FMCT negotiations have been stalled for several years. The latest obstacle is Washington’s insistence since last summer that the accord not include verification provisions, which is a position India does not share. (See ACT, September 2004.)
Burns heralded India’s commitments. “Surely, we are better off, all of us who are concerned with nonproliferation, seeing those commitments in black and white,” he said.
Despite its acquisition of nuclear weapons outside the NPT, Burns further described India as having an “exceptional” nonproliferation record. Yet, the Bush administration has imposed proliferation sanctions six times on five different Indian entities, and roughly a dozen Indian entities remain on the Department of Commerce’s Entity List. This list identifies foreign entities that the U.S. government has determined are proliferation risks. The administration stripped six Indian entities from the list Aug. 30, but India has called for all of its entities to be removed.
Who Goes First?
Both sides emphasized the reciprocal nature of their arrangement. “I would like to make it very clear that our commitments would be conditional upon, and reciprocal to, the [United States] fulfilling its side of this understanding,” Singh stated in his parliament address. Similarly, Burns said that U.S. industry would be free to pursue nuclear trade with India after New Delhi “has taken [its] steps.”
No plan has been finalized for implementing the mutual commitments. Singh made clear that the United States should act first. “Before voluntarily placing our civilian facilities under IAEA [supervision], we will ensure that all restrictions on India have been lifted,” the prime minister stated.
Burns said the administration would present Congress with a “specific program” in the next few months. Congressional sources told Arms Control Today in August that the administration had yet to forward a plan.
Bush and Singh agreed to establish a working group to figure out how the two sides will fulfill the arrangement. The two leaders will then review progress when Bush travels to India early next year.
The 1954 Atomic Energy Act, as amended by the 1978 Nuclear Nonproliferation Act, contains several provisions that effectively outlaw U.S. nuclear trade with India.
First and foremost, it requires that a nuclear cooperation agreement be signed with any foreign government looking to conduct nuclear trade with the United States. Among the act’s criteria of eligibility for such agreements is that a non-nuclear-weapon state have “full-scope” IAEA safeguards, meaning that all its nuclear facilities are subject to IAEA oversight. India, which is considered a non-nuclear-weapon state because it is not one of the five NPT nuclear-weapon states, does not have full-scope safeguards and says it will not adopt them. Therefore, Congress would either need to change the criteria or pass a joint resolution exempting the Indian deal.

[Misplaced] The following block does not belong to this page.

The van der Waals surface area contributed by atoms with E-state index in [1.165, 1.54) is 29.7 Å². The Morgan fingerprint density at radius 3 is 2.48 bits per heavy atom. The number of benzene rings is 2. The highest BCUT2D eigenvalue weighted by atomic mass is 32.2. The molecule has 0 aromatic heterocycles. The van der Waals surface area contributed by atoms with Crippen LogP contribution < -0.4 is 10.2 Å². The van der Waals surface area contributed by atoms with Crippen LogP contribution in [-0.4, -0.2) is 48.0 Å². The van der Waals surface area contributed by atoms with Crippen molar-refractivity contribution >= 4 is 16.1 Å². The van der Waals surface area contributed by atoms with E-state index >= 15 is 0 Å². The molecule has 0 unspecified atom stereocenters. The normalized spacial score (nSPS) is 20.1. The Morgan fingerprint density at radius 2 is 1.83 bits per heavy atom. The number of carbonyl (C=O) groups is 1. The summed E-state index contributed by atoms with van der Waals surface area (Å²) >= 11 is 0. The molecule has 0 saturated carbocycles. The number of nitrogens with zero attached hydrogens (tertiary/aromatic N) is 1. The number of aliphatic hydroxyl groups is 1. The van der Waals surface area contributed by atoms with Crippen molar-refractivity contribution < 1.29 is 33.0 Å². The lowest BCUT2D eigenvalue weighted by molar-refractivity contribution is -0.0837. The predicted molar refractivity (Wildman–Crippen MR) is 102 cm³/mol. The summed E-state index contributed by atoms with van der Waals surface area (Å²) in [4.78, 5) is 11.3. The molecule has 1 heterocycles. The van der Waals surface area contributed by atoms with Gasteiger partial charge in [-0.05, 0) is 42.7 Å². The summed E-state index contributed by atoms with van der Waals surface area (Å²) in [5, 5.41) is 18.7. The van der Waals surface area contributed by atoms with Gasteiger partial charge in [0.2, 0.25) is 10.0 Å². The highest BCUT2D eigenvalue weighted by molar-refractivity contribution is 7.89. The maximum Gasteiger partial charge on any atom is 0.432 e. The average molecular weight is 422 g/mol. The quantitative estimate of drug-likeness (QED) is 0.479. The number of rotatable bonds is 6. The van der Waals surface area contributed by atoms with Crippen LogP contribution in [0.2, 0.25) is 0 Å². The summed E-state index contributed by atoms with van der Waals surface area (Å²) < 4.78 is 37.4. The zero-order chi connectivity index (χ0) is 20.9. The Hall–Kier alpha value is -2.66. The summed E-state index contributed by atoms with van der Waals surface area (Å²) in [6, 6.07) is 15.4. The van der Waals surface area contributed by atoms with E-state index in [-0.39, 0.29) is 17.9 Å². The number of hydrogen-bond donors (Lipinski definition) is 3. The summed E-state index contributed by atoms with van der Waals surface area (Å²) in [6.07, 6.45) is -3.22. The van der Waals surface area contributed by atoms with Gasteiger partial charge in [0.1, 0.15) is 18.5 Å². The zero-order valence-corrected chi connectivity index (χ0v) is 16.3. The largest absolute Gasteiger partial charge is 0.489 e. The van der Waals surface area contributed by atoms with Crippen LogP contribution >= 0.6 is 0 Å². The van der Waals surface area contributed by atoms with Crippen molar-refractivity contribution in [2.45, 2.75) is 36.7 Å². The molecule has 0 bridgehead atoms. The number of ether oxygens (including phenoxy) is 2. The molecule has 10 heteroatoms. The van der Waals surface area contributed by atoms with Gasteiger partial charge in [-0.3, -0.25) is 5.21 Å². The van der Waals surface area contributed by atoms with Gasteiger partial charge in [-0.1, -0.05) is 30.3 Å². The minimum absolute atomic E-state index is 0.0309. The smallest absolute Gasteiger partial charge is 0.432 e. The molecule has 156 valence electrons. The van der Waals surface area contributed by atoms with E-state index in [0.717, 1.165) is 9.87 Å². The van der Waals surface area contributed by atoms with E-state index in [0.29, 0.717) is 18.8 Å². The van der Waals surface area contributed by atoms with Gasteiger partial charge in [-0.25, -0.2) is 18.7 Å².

The Atomic Energy Act would also need to be modified or waived in other ways. Notwithstanding the terms of any nuclear cooperation agreement, an export license is needed for individual nuclear transfers. These export licenses require non-nuclear-weapon states to have full-scope safeguards, which India does not. Another section prohibits nuclear trade with any non-nuclear-weapon state that exploded a nuclear device after March 1978, which India has done.
Congressional support for nuclear cooperation with India is not guaranteed. Shortly after the nuclear cooperation plan was announced, Republican and Democratic lawmakers in the House approved a last-minute addition to an omnibus energy bill to block nuclear trade with India, but Senate members rejected it. Still, congressional sources from both parties and both chambers told Arms Control Today that the administration will face a lot of skepticism and questions, such as how India will guarantee that no U.S.-origin nuclear items are used to make weapons.
Several foreign governments also can be expected to press the administration to explain itself. In 1992 the United States led the voluntary Nuclear Suppliers Group (NSG) in adopting guidelines proscribing nuclear trade with non-nuclear-weapon states lacking full-scope safeguards. The group’s members, now numbering 45 countries, seek to coordinate their nuclear export rules to prevent the spread of nuclear weapons.
Along with most other NSG governments, the Bush administration had repeatedly condemned Russia’s deliveries of nuclear fuel to India’s Tarapur power reactors as a violation of the 1992 rule. Then-Department of State deputy spokesperson Philip Reeker declared Feb. 16, 2001, “We join other nuclear suppliers in calling on Russia to cancel this supply arrangement and live up to its nonproliferation obligations.” Under continuing pressure, Russia suspended its fuel deliveries in 2004.